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If You Are Not Part of the Solution, You Are Part of the Problem -Eldridge Cleaver ACADEMIC INTEGRITY ICAI 2014 Presented by Jena Henson “Confronting the.

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Presentation on theme: "If You Are Not Part of the Solution, You Are Part of the Problem -Eldridge Cleaver ACADEMIC INTEGRITY ICAI 2014 Presented by Jena Henson “Confronting the."— Presentation transcript:

1 If You Are Not Part of the Solution, You Are Part of the Problem -Eldridge Cleaver ACADEMIC INTEGRITY ICAI 2014 Presented by Jena Henson “Confronting the Issues”

2 Session Abstract If you are not part of the solution, you are part of the problem was coined by Eldridge Cleaver in 1969. What a profound idea which is still used today in areas of social change and advocacy. This presentation/roundtable is for students, staff, and administrators to highlight the importance of taking a stand to look at their own institutional academic policies. This presentation is designed to share a case study of one student experience at a large private institution. It should inspire others to take action to discover the who, what, where, when, and how of campus academic integrity cases. Including how a case is defined, discovered, identified to the student, validated, and evaluated. What are the instructor’s role, administrator’s role, and student’s role. What are actionable consequences? What is the overall goal to educate or be punitive? Please come and take part in making an educational stand for yourself and your institution.

3 Who Was Eldridge Cleaver? EARLY LIFE Leroy Eldridge Cleaver was born on August 31, 1935, in Wabbaseka, Arkansas. Growing up, Cleaver witnessed his father beating his mother. Soon after a move to Los Angeles, California, his father left the family. REFORM SCHOOL AND PRISON As a teenager, Cleaver was charged with stealing a bicycle and sent to reform school. He would return for a second stay for selling marijuana. In 1954, Cleaver was sent to prison for possession of marijuana. During his incarceration, Cleaver began to develop his own political philosophy. After his release in 1957, he raped an unknown number of women, both black and white. He felt that his rapes of white women were "insurrectionary" rapes, justified by what African Americans had suffered under a system dominated by whites. In 1958, Eldridge Cleaver was put behind bars once more, this time for assault. There, he became inspired by Malcolm X. He also began writing, detailing his continuing philosophical evolution. Though still passionate about rights for African Americans, he rejected the anger that had motivated his rapes. With the help of his lawyer, his compelling essays appeared in Ramparts magazine. His work gained the attention of supporters who pushed for Cleaver's release, which happened when he was granted parole in 1966.Malcolm X JOINING THE BLACK PANTHERS In 1967, Cleaver joined the Black Panther Party as its minister of information. He became the voice of the activist group, coming up with attention- getting slogans and editing its newspaper. The next year, Soul on Ice, a collection of Cleaver's prison writings, was released and became a bestseller. On April 6, 1968, Cleaver was involved in a shoot-out with police that left a fellow Black Panther dead. At first jailed, he was soon released on bail, which allowed him to continue his run for president on the Peace and Freedom Party ticket. However, Cleaver was then told he would have to return to custody. EXILE AND RETURN Rather than go back to prison, Cleaver fled to Cuba. During his time as a fugitive, he visited North Korea, North Vietnam, the Soviet Union, and China. Cleaver also travelled to Algeria, where he set up an international office for the Black Panthers before being kicked out of the group in 1971. Cleaver next moved to France. He had a religious experience there before returning to the United States in 1975. He then proclaimed himself a born- again Christian, decried the socialist systems he had seen and wrote that "the American political system is the freest and most democratic in the world." Cleaver's charges from the shoot-out in 1968 were eventually reduced to assault and he was sentenced to community service. LATER LIFE AND DEATH Cleaver's later years saw him shift between different beliefs. He worked with Reverend Sun Myung Moon's Unification Church, became a Mormon and created "Christlam," which combined aspects of Christianity and Islam. His politics changed as well. After joining the Republican party, he ran for office several times and supported Ronald Reagan—whom he had formerly denounced—as president.Sun Myung MoonRonald Reagan Cleaver also suffered from an addiction to cocaine. This resulted in several arrests, though he did not have to return to prison. A devastating head injury in 1994—which may have occurred in a drug-related attack—prompted him to recommit to evangelical Christianity. Cleaver died in Pomona, California on May 1, 1998, at the age of 62.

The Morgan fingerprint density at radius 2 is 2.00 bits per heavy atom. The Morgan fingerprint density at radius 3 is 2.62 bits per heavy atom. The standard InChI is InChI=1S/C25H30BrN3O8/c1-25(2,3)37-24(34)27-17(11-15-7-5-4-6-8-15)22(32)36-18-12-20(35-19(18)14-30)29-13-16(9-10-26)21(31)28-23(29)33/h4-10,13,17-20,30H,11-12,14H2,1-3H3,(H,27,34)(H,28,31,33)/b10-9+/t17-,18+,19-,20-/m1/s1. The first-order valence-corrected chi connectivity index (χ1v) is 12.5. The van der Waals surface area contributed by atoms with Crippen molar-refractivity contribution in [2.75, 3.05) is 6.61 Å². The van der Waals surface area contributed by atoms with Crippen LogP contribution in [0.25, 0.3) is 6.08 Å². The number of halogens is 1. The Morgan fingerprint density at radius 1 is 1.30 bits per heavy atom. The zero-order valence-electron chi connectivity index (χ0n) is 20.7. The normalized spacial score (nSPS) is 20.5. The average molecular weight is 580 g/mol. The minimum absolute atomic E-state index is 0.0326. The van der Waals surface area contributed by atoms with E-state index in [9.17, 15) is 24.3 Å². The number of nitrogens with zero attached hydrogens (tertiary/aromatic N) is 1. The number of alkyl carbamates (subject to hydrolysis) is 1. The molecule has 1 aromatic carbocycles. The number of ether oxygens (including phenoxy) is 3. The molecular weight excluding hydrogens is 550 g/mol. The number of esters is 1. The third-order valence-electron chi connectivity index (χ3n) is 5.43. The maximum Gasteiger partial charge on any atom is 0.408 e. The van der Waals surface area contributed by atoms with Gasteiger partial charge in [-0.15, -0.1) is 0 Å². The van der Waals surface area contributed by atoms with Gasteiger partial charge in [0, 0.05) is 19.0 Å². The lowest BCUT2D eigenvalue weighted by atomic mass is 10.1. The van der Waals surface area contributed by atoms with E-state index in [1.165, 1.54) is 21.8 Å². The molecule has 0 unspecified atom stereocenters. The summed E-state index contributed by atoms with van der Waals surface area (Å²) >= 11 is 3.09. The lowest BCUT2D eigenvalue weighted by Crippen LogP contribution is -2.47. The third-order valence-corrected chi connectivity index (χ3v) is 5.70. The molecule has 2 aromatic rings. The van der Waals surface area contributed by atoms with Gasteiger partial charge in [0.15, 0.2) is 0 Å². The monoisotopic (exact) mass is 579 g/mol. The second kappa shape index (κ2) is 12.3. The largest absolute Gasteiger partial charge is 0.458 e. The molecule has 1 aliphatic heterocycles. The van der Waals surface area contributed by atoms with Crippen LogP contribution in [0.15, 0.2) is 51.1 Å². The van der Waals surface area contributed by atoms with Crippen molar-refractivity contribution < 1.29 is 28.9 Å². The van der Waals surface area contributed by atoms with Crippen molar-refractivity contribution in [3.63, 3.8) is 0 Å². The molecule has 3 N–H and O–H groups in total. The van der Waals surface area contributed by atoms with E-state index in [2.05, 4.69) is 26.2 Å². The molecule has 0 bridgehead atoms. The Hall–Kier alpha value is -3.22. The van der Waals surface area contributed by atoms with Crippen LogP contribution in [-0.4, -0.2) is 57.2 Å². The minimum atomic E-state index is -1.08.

4 Who Are We? My name is Jena Henson I work at Kendall College in Chicago, Illinois Kendall College is under Laureate International Universities or Laureate Education Inc. I have worked in higher education for over 20 years I have a BS in Education, a MS in Counseling in Guidance with a emphasis in College Student Personnel, and I am currently working on my PhD. in Counselor, Education, and Supervision. You are? You are from where? You are a student, staff member, faculty, administrator? You hope to get _____________ out of this presentation/roundtable?